I spent over an hour looking at Billy Hassell’s brightly colored and richly patterned paintings from nature. Then I went back another day. You would think I was thoroughly prepared to write my exhibition review for class, but I got too caught up in looking at the works to think up a bunch of collegiate words to say. You all know how I love vibrant color, and nature, and drawing attention to the things that catch my eye so that others can see them too. I would say that Billy Hassell’s work satisfies the nature lover in me pretty well. I like how how he ‘simplifies’ the repetitive tangle of nature with textile inspired patterns, some bold icons of nature are even painted directly on heavily textured brocade upholstery type fabric instead of canvas in his mixed media presentation. Follow this link to the artist’s web site: www.billyhassell.com.
Being kind of nearsighted, I am glad that he uses large canvases, something you can’t appreciate enough until you see the actual artwork filling a wall in front of you, though I found a pair of favorites that were only a few feet across (24×28″). When I go walking or canoeing with my dad he says, “look at that bird” and points meaningfully into the thicket across the way. When my eye catches onto his woodpecker or goldfinch, then it jumps out at me, bold and beautiful, in the same way as Billy Hassell’s paintings.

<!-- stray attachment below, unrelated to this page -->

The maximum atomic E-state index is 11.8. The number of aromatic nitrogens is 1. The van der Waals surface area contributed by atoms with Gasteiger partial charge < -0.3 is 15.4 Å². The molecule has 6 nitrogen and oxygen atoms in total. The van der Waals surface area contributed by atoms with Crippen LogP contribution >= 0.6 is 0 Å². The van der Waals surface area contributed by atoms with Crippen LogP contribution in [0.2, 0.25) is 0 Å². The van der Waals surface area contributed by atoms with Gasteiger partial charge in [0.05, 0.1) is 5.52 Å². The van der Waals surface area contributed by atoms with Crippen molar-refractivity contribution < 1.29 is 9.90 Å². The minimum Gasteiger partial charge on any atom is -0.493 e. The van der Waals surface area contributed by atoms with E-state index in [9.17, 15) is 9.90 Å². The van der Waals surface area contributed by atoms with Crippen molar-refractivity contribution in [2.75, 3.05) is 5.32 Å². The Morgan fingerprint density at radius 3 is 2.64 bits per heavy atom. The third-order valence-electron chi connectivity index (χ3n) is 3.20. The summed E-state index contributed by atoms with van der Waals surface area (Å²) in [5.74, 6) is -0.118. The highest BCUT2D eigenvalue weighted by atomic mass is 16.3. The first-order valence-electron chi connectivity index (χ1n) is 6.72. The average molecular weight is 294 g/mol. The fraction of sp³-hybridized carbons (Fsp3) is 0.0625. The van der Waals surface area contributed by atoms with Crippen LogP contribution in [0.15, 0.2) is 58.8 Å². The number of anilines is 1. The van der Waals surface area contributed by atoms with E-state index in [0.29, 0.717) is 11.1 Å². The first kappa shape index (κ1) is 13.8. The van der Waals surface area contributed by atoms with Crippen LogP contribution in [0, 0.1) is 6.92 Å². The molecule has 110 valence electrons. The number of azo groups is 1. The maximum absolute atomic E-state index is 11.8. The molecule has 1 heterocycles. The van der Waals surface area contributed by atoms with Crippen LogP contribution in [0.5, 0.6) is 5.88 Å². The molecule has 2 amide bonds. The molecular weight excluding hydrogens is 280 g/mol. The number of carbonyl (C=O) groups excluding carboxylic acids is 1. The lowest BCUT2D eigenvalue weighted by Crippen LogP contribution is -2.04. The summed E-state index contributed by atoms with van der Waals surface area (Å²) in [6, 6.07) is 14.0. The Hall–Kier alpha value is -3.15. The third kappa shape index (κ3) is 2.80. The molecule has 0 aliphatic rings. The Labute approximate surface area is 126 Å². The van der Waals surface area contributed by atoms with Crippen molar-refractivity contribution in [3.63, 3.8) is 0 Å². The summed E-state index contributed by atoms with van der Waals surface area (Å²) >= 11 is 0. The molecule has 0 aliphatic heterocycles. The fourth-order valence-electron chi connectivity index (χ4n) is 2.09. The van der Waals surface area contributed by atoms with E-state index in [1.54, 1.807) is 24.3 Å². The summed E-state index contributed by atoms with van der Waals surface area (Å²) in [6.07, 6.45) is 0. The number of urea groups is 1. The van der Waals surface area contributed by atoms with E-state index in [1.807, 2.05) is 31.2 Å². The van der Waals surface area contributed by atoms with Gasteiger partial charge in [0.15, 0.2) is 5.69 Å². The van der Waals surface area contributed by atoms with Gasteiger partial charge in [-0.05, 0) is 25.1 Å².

Honestly, none of the pictures I have seen online capture the textures in the real paintings, and how the painted edges of the painted reliefs really enhances the impression of backlighting, or the scale of the artworks. If you visit the Tyler Museum of Art to see what I mean, look my two favorites:
Just My Light Bulb
on the back inside wall with the painted reliefs.
Always try to see art in person, to which I usually add – especially sculptures and multisensory arts – but you will miss something if you don’t see Billy Hassell’s work in person too.